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Legal Origin, Colonial Origins and Deforestation

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  • Sébastien Marchand

    (Centre d''Etudes et de Recherches sur le Développement International (CERDI) - Université d''Auvergne)

Abstract

This paper investigates whether inherited legacies such as legal origin allow for the explanation of deforestation in 110 developed and developing countries. I hypothesize that differences on deforestation among countries can be attributed to their legal systems. Also, since nearly all common law countries are former English colonies, and nearly all civil law countries were colonized by France, Spain or Portugal, legal origins and colonial history are strongly correlated, so that one can not attribute all the effect of legal system. Overall I find that (i) French civil law countries deforest less than English common law ones in the total sample, in the sample of colonized countries and in the sample of tropical developing countries; (ii) Former French colonies deforest less than previous English colonies. These results are robust when geography features are controlled for since the process of colonization was not random and depended on initial geographic and climatic conditions.

Suggested Citation

  • Sébastien Marchand, 2012. "Legal Origin, Colonial Origins and Deforestation," Economics Bulletin, AccessEcon, vol. 32(2), pages 1653-1670.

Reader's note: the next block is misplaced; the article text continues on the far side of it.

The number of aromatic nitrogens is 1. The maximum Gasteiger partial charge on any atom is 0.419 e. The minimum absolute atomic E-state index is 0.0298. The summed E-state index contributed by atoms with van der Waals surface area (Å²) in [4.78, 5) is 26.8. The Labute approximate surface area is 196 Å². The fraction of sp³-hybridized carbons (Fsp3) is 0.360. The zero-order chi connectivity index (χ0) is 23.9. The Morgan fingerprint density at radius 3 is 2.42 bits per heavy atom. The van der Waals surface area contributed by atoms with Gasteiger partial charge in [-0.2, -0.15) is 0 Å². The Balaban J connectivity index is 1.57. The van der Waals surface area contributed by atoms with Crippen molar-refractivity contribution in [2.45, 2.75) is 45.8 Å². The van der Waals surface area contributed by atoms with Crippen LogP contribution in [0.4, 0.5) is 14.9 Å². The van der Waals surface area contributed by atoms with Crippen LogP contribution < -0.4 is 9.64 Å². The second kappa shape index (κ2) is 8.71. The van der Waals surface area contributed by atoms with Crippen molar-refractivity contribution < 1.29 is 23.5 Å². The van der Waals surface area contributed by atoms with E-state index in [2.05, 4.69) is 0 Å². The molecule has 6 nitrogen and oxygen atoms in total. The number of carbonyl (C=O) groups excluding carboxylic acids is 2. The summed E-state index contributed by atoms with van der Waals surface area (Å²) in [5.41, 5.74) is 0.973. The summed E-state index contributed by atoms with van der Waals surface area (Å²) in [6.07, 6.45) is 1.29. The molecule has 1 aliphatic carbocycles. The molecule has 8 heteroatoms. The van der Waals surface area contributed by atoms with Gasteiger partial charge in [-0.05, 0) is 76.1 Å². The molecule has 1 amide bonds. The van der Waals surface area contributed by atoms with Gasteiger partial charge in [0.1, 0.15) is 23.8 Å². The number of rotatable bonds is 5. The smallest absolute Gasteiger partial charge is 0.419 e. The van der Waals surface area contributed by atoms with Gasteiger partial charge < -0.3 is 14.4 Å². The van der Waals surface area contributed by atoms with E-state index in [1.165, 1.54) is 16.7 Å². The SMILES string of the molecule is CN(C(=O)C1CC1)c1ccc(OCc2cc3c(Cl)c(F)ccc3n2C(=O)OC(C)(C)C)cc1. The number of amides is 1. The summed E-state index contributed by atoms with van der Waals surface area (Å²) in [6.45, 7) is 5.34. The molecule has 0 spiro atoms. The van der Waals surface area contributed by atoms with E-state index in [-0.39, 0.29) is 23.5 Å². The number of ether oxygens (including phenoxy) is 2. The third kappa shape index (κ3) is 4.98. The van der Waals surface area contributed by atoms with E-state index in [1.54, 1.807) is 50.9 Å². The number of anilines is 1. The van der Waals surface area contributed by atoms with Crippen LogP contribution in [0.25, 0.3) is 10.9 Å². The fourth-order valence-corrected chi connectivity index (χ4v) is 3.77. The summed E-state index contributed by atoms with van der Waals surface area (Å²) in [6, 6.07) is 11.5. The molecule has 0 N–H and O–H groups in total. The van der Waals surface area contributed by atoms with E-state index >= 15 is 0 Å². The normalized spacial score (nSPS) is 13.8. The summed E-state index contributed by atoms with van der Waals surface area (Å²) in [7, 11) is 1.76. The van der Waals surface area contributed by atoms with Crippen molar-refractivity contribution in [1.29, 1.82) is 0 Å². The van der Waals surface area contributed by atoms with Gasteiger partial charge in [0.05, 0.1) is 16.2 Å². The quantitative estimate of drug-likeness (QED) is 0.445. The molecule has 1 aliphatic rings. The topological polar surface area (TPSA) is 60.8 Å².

• Handle: RePEc:ebl:ecbull:eb-11-00449
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    References listed on IDEAS

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    Cited by:

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    2. Per G. Fredriksson & Jim R. Wollscheid, 2018. "Legal origins and environmental policies: evidence from OECD and developing countries," Letters in Spatial and Resource Sciences, Springer, vol. 11(3), pages 369-375, October.
    3. Per Fredriksson & Jim Wollscheid, 2015. "Legal Origins and Climate Change Policies in Former Colonies," Environmental & Resource Economics, Springer;European Association of Environmental and Resource Economists, vol. 62(2), pages 309-327, October.

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    More about this item

    Keywords

    Deforestation; Colonial Legacies; Legal Origin.;
    All these keywords.

    JEL classification:

    • Q0 - Agricultural and Natural Resource Economics; Environmental and Ecological Economics - - General
    • P5 - Economic Systems - - Comparative Economic Systems

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